We begin to self regulate1. We begin to let the demands, chaos, drama, needs and wants of others become second and stop. Stop to take a breath and ask ourselves, is this urgent? Is someone being hurt or injured, or is it unsafe to not act? When you force yourself to stop for that brief moment, 99% of the time, your answer will be no, it’s ok to wait five minutes and help ME first.
This simple check-in with myself has completely changed how I parent, run my business, and maintain my household. I am constantly forcing myself to close my eyes, take a deep breath and ask myself (before reacting and telling my kids to stop nagging me): is this genuinely urgent, is everyone safe? Is everyone ok? Is this life and death? And suddenly, the overwhelm, the bubbling of anxiety and cortisol rising in my body subsides, and I come back to earth out of my head and into my body and state out loud that I am taking care of myself right now and will help you in a moment. This does not mean the nagging and demands stop; it just means that whomever I am communicating this with (mostly my husband and kids) is witnessing me putting my needs first, truly practising self-care. I have seen my oldest daughter begin to mimic this with her younger siblings and that is what we all most likely missed out on: our mothers modelling self-care, a mother who could self regulate and take care of her own needs, whilst respecting those around her. We have forgotten the Mother.
There is so much healing to be done within all of us, all genders and cultural backgrounds. We all carry with us some form of the Mother Wound, which created the society and expectations we have today. Most especially the expectation that demands so much from everyone and is not prepared to meet you halfway. We have all been reduced to imitating robots, machines: to be a commodity that feeds back into a system that only serves the 1%. When we break free from this, when we begin to practise self-care and putting our own needs first, we heal. When we do what FEELS right for us, rather than what feels right for *Yolanda*, stepping out of her Maserati SUV in head to toe PE Nation activewear, we heal. *Yolanda* has her own Mother Wound to tend to and is also trying to keep herself from drowning in the swamp of societal expectations we all are in - she too is doing the best she can with what she has. And we are simply different expressions of the same collective wounding: the abandoned, young child searching for approval, validation and love without conditions.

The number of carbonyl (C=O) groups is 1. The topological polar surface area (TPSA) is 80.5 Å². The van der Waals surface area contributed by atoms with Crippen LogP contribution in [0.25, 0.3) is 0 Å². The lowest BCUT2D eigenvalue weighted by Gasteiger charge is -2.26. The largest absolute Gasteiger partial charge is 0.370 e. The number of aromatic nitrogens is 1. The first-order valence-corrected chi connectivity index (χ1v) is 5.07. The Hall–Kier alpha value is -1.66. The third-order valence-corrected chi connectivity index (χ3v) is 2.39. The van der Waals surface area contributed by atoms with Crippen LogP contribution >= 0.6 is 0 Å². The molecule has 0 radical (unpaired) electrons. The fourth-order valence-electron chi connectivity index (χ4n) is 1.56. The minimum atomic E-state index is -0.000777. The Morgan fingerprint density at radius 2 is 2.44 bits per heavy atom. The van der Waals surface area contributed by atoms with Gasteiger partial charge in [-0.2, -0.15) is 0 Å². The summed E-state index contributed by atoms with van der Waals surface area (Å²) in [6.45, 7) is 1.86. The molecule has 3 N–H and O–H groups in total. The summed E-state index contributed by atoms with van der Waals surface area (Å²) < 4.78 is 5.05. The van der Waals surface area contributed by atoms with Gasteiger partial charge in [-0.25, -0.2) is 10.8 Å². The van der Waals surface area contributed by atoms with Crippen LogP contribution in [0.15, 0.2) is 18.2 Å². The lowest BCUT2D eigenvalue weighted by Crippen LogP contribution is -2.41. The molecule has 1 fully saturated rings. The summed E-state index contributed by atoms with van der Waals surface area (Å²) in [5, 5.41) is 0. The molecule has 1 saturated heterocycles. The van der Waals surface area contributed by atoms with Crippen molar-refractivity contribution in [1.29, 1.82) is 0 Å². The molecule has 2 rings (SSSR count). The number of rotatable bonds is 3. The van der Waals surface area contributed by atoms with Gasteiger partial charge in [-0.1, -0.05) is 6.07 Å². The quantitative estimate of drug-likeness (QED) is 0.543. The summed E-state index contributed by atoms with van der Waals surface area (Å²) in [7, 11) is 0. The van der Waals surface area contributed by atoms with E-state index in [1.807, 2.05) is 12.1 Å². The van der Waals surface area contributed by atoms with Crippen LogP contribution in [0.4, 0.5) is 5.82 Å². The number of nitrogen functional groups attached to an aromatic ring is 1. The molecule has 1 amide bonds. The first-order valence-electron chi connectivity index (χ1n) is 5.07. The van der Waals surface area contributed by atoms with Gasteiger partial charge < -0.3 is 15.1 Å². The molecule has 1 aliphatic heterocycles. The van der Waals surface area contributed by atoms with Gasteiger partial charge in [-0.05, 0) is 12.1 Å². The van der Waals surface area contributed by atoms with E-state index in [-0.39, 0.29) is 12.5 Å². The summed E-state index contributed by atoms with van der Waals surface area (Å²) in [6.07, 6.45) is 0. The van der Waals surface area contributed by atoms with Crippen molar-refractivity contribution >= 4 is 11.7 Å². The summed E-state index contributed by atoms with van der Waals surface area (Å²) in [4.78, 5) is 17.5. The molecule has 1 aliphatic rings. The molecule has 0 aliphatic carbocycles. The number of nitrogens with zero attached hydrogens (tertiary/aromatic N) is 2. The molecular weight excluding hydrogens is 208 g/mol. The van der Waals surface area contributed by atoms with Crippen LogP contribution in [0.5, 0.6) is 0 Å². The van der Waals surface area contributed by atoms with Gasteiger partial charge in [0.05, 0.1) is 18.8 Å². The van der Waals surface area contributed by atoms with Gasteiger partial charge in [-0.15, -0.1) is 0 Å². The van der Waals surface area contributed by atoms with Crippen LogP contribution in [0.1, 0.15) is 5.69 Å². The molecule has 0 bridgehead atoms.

Accept yourself as you are. Make your own choices and love yourself because vermin dressed as rainbows will always be around. Tasks and to-do lists will only grow longer in life. All new flashy cars will become old and be replaced with updated shinier ones, but this moment right now is the only true moment you have. This moment to yourself, within your intentional deep breath and pause, is the moment that leaves you feeling sustained and nourished.
So the next time you see someone that makes you feel less than or the next time someone offers to cut your grass only to come close enough to your home to steal a brick, rise back up, dust yourself off and give back to you. Because we are all learning to come back to ourselves and these will be the lessons that carry us forward.
**Self-regulation is the ability to understand and manage our behaviour, emotions, and thoughts. When we are dysregulated, we are acting from panic, flight or fright response and our nervous system is on overdrive, causing an overproduction of cortisol and adrenaline. The effects of dysregulation include irritability, being involved in drama circles, anger, sadness and in the long term, it may look like anxiety, depression, chronic fatigue, hormonal imbalances, illness and disease. For further reading and research on regulating the self, I highly recommend learning about the Polyvagal Theory by Stephen Porges and the Vagus Nerve and Shame workshops by Carolyn Cowan, a dear friend and trusted mentor of mine for many years, truly a master in this field. I always believe in learning and being guided by those who have dedicated their lives to a cause.